Beginners digital marketing for the business owner - ABF
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A beginners guide to digital marketing strategy for the small business owner. Read on for an introduction to all things digital marketing from ABF
A beginners guide to digital marketing for my business
The world of digital marketing can seem like another language to a small business owner. You understand what you do, your own services, your products, and your operation. However, when you think about digital marketing you see phrases such as SEO, content strategy, SMO, data analytics, conversion rate optimisation, and many more that conjure up images of “geeks only” jobs that could never be attempted by anyone but an experienced person.
Well, some of this is true, but that’s not to say that some digital skills can’t be learned and performed relatively simply by the business owner themselves. In this post ABF will provide a beginner's guide to digital marketing strategies that you can carry out yourself.
We’ll explain some of the harder tasks to complete yourself and assist you in knowing what to ask for and understand in case you do need to outsource some of the strategies to a professional. As always, if you need to fund any of these strategies, you're definitely in the right place with our business finance comparison service - Funder Finder
Read on for your introduction to the world of digital marketing strategy!
How to start an SEO campaign for my business
SEO (as you’re probably aware) stands for Search Engine Optimisation. In basic terms it is the process of getting the most traffic possible from search engines via optimising how Google places your site within its search engine.
The traffic you get from the different positions in the SERP’s (Search Engine Results Pages) is obviously more, depending on how high your site is placed on the first page. This is purely down to human nature and the need for a user to want to find information on their chosen search, as quickly as possible, ie as close to the top of the page, without needing to scroll down further.
To give you a rough estimate, you get the following distribution of traffic:
Position 1 gets around 32% of all traffic for that phrase
Position 2 gets around 25% of all traffic for that phrase
Position 3 gets around 19% of all traffic for that phrase
And so on and so forth…
A good visualisation of this is here:
Image credit - Backlinko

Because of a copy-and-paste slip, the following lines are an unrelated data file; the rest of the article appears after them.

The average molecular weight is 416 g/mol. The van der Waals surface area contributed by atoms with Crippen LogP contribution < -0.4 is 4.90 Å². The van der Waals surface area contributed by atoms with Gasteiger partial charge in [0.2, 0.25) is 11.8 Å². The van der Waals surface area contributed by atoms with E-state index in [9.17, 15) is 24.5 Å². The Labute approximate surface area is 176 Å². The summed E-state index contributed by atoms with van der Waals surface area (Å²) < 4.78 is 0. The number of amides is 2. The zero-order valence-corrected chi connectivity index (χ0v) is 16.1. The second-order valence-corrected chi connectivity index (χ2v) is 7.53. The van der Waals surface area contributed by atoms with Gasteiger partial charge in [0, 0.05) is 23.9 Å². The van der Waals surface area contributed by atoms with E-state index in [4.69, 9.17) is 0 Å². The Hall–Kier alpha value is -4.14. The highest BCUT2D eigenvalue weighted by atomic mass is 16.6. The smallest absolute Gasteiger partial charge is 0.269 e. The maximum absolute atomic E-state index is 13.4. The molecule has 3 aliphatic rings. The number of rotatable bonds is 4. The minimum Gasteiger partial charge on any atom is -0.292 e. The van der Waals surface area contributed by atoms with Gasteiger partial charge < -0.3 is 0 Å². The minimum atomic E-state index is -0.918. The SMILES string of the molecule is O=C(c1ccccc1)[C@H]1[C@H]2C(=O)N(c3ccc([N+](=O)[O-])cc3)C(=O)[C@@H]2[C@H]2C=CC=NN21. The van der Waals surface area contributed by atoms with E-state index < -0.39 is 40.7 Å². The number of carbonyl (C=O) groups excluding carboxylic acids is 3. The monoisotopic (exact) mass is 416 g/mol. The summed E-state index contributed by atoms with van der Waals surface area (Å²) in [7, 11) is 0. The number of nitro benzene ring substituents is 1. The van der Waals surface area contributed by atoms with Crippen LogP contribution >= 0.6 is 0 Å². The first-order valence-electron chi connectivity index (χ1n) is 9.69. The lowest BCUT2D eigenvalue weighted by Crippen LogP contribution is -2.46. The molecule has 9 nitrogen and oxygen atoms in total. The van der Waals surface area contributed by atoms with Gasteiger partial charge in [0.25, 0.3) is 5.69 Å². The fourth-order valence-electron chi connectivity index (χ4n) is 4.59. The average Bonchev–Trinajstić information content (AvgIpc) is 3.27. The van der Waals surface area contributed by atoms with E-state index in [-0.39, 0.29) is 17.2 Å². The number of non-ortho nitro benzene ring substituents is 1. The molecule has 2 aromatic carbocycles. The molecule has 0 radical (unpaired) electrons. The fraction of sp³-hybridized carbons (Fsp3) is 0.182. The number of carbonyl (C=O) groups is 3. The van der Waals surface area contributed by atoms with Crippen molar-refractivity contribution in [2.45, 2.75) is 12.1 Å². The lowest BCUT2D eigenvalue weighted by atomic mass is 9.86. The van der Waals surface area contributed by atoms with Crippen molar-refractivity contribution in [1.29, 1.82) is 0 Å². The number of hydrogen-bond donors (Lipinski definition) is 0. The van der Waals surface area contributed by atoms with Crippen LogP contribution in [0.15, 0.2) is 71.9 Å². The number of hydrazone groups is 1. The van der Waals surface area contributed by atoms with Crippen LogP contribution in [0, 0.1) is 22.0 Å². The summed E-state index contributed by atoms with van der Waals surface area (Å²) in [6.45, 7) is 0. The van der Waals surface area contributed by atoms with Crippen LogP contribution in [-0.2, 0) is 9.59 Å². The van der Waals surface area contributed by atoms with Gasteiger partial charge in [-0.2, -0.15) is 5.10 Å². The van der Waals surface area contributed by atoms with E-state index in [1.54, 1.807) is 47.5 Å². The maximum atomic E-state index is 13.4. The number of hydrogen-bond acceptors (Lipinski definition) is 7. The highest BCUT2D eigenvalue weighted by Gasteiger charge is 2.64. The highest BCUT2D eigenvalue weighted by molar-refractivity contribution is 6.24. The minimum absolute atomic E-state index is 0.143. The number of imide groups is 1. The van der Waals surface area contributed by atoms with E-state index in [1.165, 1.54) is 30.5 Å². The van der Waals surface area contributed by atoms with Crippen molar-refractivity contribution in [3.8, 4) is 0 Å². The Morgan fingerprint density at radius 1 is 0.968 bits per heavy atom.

Therefore, to get the most traffic for your particular search phrase, it is important to be listed as high as possible. This is where SEO comes in.
Google will always want to place the most relevant and most authoritative result for any given search query so it’s important that your page displays these signals when Google crawls it. The more of these signals, or ranking factors that you have, the higher the position in the SERP’s.
The exact ranking factors aren’t published anywhere, however thanks to constant research and experiments carried out by SEO agencies and some of the best people in the SEO industry (Moz, SEL, SEO Round Table etc) we have a pretty good idea of what Google wants to see from a site to give it more prominence in the SERP’s.
Over 150 SEO experts were surveyed by Moz and these were the results:
Image credit - Moz
Best Small business SEO strategy
A small business SEO strategy will obviously need to be slightly different from a larger organisations, with more budget and dedicated staff. This doesn’t mean it can’t be as effective though.
A useful tip when starting out is, instead of targeting really competitive, highly trafficked search terms, try to go for the lower hanging fruit in the first instance.
These longer tail search terms although generating less traffic may actually be better for conversions.
For example, take the term “boys’ bike”. Every month this search term 9.9k searches but if you were to optimise your page selling boys bikes to be more relevant for “Blue mongoose BMX” which generates less traffic, (110 monthly average searches) but is also less competitive, you may see better / faster results.
As an added bonus, longer tail more specific search terms can often convert better than a broader term. Start with a longer tail strategy and you should start to see gains for broader terms naturally occur over time as you develop more authority.
Again, (and I cannot stress this enough…) the main point to remember is to be adding constant value for your potential customers with useful, informative content!
Answer common questions about your products, add reviews and detailed specifications and you will start to see results. Other sites will link into your content, which is a huge ranking factor for Google (another whole article is required to explain this SEO tactic!) and your authority and rankings will keep progressing!
How to run Paid adverts for my small business
Running paid ads can be a bit of a daunting task. However, with a little help can get you well on your way to winning new customers from an online sources.
Online platforms such as Google or Facebook will allow you to run paid targeted ads to an audience of potential customers. The deal with paid ads is that you bid on certain search terms or serve your adverts at groups of people who are most likely to buy your products or services.
Each click on a CPC (Cost-Per-Click) incurs a charge, whereas on a CPM (Cost-Per-Million) model you would pay a fee for every thousand times your advert is viewed. These are referred to as impressions
Depending on your ad network or individual agreement with your publisher, you could also work on a CPA (Cost-Per-Acquisition) model or CPE (Cost-Per-Engagement) model.
Image credit - VarunNagarajan
Make sure you understand exactly what payment model you’re working to before you embark on any paid ad campaign.